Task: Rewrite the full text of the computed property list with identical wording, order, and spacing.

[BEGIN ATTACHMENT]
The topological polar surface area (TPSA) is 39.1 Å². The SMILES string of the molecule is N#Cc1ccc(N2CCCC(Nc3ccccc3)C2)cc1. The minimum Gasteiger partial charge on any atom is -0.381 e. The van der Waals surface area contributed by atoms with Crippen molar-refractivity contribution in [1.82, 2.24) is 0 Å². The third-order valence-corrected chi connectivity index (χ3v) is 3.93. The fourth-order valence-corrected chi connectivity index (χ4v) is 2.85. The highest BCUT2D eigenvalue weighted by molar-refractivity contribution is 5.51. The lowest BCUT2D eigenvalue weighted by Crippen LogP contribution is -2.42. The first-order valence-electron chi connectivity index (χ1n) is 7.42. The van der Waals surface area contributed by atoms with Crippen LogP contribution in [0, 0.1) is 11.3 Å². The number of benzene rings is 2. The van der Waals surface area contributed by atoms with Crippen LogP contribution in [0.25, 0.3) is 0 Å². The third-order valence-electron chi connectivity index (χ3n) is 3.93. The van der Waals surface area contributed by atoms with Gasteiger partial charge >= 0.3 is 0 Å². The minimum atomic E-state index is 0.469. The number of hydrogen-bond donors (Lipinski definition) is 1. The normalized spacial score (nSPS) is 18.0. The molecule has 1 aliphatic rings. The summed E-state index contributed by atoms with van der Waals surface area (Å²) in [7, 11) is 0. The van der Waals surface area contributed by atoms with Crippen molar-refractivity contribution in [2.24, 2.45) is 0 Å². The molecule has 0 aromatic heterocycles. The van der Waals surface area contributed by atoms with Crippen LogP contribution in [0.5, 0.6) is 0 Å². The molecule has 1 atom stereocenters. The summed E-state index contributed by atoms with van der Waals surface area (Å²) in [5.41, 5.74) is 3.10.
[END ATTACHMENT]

The topological polar surface area (TPSA) is 39.1 Å². The SMILES string of the molecule is N#Cc1ccc(N2CCCC(Nc3ccccc3)C2)cc1. The minimum Gasteiger partial charge on any atom is -0.381 e. The van der Waals surface area contributed by atoms with Crippen molar-refractivity contribution in [1.82, 2.24) is 0 Å². The third-order valence-corrected chi connectivity index (χ3v) is 3.93. The fourth-order valence-corrected chi connectivity index (χ4v) is 2.85. The highest BCUT2D eigenvalue weighted by molar-refractivity contribution is 5.51. The lowest BCUT2D eigenvalue weighted by Crippen LogP contribution is -2.42. The first-order valence-electron chi connectivity index (χ1n) is 7.42. The van der Waals surface area contributed by atoms with Crippen LogP contribution in [0, 0.1) is 11.3 Å². The number of benzene rings is 2. The van der Waals surface area contributed by atoms with Crippen LogP contribution in [0.25, 0.3) is 0 Å². The third-order valence-electron chi connectivity index (χ3n) is 3.93. The van der Waals surface area contributed by atoms with Gasteiger partial charge >= 0.3 is 0 Å². The minimum atomic E-state index is 0.469. The number of hydrogen-bond donors (Lipinski definition) is 1. The normalized spacial score (nSPS) is 18.0. The molecule has 1 aliphatic rings. The summed E-state index contributed by atoms with van der Waals surface area (Å²) in [7, 11) is 0. The van der Waals surface area contributed by atoms with Crippen molar-refractivity contribution in [2.24, 2.45) is 0 Å². The molecule has 0 aromatic heterocycles. The van der Waals surface area contributed by atoms with Crippen LogP contribution in [0.5, 0.6) is 0 Å². The molecule has 1 atom stereocenters. The summed E-state index contributed by atoms with van der Waals surface area (Å²) in [5.41, 5.74) is 3.10.